The Imaging Modality of the Eye – a Summary

by Gerald Huth on August 7, 2006

The following figure showing the distribution of foveal cones is abstracted from Fig.27 of “Vision and the Eye” (M.H. Pirenne, The Pilot Press, London, 1948). Quoting Pirenne: “The mosaic of the cones in the fovea centralis of the human retina represents the bodies or inner segments of the cones arranged in curvilinear rows as a shagreen-like mosaic” (italics are mine).

Circular Fovea 2. jpg.jpg

Note that there are some 200,000+ cones in the fovea, that they are arranged in circularly symmetric fashion, and that they represent approximately 99% of all of the cones of the retina. Circular symmetry is thus at the heart of the vision process.

The light detection centers formed by cone-to-cone appositions in the fovea defines the ‘red’, long wavelength limit of the visual response of the eye. Since cone-to-cone distances are equal, the fovea responds to a single red wavelength (or at most a very narrow band of red wavelengths). Response to red is thus uniform across the fovea. At the edges of the fovea (at approximately one degree of retinal angle) rod receptors start to intrude on this regular cone matrix (forming ‘green’ detection centers) and causing a ‘falling off’ of red sensitivity.

As the density of rods increases, it is observed that he fovea is surrounded by concentric bands of ‘green’ (peaking at 7-8 degrees of retinal angle) and, finally, at angles of 15 degrees and beyond, to pure ‘blue’ sensitivity. These are bands of pure, geometrically-defined, wavelength sensitivity. This is exactly the retinal response that Edwin Land deduced must be operative in the discernment of color in vision. The center of the ‘green’ response at 8-7 degrees where rod density is sufficient to completely surround each cone geometrically defines the exact middle of the visual response band – 550 nanometers. No laboratory spectrometric measuring instrument is required.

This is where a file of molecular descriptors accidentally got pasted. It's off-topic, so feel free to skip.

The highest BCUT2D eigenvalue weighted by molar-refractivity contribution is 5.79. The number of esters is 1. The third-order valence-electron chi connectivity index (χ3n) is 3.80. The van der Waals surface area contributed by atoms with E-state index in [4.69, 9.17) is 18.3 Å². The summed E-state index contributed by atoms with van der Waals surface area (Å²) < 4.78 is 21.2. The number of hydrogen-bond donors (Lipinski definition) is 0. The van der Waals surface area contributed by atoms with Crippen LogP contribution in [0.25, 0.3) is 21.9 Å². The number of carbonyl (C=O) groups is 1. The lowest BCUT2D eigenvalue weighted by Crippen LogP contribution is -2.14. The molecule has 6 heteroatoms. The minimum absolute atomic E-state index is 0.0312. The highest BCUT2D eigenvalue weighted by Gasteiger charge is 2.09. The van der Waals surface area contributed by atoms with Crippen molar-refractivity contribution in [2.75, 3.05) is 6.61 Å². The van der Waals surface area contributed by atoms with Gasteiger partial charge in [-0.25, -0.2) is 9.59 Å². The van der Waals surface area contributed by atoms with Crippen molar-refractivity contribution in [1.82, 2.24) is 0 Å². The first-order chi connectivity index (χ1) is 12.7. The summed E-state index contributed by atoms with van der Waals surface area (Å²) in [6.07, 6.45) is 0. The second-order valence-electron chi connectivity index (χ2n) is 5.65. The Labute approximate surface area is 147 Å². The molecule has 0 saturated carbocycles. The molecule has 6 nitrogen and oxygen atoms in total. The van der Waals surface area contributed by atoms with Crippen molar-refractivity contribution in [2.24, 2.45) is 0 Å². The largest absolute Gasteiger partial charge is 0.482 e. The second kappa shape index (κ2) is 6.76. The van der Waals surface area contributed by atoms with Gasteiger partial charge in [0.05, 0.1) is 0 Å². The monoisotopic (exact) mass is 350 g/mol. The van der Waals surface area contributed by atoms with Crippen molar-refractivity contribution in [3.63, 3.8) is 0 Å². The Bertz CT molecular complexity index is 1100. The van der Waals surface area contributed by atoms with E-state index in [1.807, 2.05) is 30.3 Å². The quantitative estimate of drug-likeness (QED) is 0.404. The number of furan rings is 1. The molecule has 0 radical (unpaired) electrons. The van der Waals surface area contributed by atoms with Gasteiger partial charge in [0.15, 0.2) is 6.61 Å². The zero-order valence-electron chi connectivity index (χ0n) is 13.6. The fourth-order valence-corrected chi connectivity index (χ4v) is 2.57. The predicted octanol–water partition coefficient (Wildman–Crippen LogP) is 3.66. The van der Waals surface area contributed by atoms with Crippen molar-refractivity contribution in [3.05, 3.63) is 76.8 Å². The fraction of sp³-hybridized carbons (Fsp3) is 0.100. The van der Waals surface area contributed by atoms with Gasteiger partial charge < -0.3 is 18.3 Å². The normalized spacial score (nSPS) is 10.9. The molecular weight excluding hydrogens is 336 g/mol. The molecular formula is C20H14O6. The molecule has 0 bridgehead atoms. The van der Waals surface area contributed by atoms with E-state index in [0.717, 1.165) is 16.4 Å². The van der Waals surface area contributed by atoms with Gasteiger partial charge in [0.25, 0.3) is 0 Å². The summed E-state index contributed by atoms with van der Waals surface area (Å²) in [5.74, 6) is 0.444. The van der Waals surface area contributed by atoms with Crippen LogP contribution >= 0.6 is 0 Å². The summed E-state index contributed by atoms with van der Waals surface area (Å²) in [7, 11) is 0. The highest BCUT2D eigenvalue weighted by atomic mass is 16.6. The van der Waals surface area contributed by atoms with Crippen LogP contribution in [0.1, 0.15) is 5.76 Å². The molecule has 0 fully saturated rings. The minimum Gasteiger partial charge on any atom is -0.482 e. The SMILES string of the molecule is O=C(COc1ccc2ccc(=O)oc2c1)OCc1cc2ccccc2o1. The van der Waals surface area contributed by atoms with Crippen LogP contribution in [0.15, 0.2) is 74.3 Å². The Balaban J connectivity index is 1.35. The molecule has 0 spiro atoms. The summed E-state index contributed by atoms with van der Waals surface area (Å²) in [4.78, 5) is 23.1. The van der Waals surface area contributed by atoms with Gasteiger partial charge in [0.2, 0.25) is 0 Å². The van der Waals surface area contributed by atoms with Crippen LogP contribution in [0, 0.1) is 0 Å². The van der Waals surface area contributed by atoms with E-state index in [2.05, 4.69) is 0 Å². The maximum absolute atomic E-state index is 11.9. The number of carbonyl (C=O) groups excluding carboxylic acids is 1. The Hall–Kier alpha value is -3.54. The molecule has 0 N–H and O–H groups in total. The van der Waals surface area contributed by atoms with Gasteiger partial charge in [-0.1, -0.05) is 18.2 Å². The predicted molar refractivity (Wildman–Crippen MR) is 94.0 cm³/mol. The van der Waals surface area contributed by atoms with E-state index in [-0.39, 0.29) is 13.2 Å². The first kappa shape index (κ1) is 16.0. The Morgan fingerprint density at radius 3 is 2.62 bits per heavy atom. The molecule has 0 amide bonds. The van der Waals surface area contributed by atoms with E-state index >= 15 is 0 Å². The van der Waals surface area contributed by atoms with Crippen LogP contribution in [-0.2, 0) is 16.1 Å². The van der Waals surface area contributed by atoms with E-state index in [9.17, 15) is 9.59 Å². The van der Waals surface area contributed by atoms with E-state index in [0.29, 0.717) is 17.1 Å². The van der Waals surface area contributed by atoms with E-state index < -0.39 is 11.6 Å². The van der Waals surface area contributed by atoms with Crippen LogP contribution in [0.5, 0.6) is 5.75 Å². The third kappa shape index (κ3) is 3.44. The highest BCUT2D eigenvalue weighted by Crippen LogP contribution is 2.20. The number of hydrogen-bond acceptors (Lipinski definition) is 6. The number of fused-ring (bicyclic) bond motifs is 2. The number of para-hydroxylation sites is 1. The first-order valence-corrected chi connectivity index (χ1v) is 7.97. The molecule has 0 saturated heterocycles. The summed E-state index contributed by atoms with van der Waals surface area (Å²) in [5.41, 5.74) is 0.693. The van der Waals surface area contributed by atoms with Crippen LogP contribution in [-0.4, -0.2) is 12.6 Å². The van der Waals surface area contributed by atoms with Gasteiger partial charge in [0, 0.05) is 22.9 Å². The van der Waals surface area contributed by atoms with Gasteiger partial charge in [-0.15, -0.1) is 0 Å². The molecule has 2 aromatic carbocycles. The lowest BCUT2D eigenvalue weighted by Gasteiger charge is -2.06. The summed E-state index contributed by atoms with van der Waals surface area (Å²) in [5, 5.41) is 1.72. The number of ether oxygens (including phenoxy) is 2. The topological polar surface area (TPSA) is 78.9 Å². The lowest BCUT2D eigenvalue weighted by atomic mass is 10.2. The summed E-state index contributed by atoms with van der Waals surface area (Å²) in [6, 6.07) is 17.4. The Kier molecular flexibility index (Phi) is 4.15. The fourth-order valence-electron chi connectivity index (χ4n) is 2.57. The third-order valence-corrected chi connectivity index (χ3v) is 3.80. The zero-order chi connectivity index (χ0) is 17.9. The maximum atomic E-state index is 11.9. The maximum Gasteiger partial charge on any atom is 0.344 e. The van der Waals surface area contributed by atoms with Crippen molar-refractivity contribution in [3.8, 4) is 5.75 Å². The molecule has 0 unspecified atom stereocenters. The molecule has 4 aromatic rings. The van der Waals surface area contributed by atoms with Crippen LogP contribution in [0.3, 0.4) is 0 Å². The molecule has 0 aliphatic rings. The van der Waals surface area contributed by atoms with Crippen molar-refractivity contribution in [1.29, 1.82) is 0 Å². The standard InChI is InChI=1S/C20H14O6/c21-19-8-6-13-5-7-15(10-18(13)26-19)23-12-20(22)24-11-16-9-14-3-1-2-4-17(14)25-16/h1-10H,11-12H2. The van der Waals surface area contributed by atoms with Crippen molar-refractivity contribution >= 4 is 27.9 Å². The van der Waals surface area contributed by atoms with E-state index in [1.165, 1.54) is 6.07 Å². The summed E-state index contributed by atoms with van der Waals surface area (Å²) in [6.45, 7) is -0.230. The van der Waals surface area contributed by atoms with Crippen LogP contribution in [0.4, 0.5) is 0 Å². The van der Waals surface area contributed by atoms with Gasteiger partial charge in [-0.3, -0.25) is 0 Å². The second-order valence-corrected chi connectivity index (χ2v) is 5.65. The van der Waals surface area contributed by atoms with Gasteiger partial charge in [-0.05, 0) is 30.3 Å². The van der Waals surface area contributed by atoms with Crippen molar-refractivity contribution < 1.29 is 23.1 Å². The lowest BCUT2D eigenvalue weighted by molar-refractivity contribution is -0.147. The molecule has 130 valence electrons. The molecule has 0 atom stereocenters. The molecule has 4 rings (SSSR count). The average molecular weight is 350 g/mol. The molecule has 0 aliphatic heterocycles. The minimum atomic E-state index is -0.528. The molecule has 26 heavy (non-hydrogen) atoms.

As I have said, I believe that the imaging area of the retina extends to approximately 15-20 degrees. The primarily rod area beyond, I believe, forms a wide-angle ‘light meter’ controlling papillary constriction.

The retina is thus shown to be a diffractometric surface the only meaning that this can have is that the eye functions as a Fourier-transforming device, i.e., that he retina (specifically the fovea) is located at the focal (not the ‘image’) plane of the optics of the eye. I have shown that the Fourier transform of an ‘outline sketch’ is primarily a small central ‘dot’ as shown in the following figure from Caulfield (abstracted from the paper by Hagan referenced elsewhere in this work). An interpretation of this figure is that the small dot contains all of the information necessary to construct the ‘sketch’ image in both light intensity and phase form to satisfy the Fourier equation. Note, that the Caulfield figure is an ‘optical’ rather than a ‘Fourier’ transform. Optical transforms are images taken using photographic film at the focal or Fourier plane but do not encode light phase information for the simple reason that we do not possess technology to accomplish this as the eye does!


I believe that the Fourier transform performed by the fovea provides the “outline sketch” (the “Marr sketch”)of the perceived image. Since the foveal detection centers are able to process Fourier information (light intensity and phase) a complete image must result. In a sense then, the focal or Fourier plane comes into coincidence with the image plane! Remember that this image derives solely from long wavelength (red) interactions. And..I learn that this information, i.e., an actual image, is transmitted in 1:1 fashion to the visual cortex of the brain. This image, the ‘actualization’ of the Fourier transform, appears in the brain and I might propose forms the ‘basic image’ for further processing – addition of detail. color, motion, etc..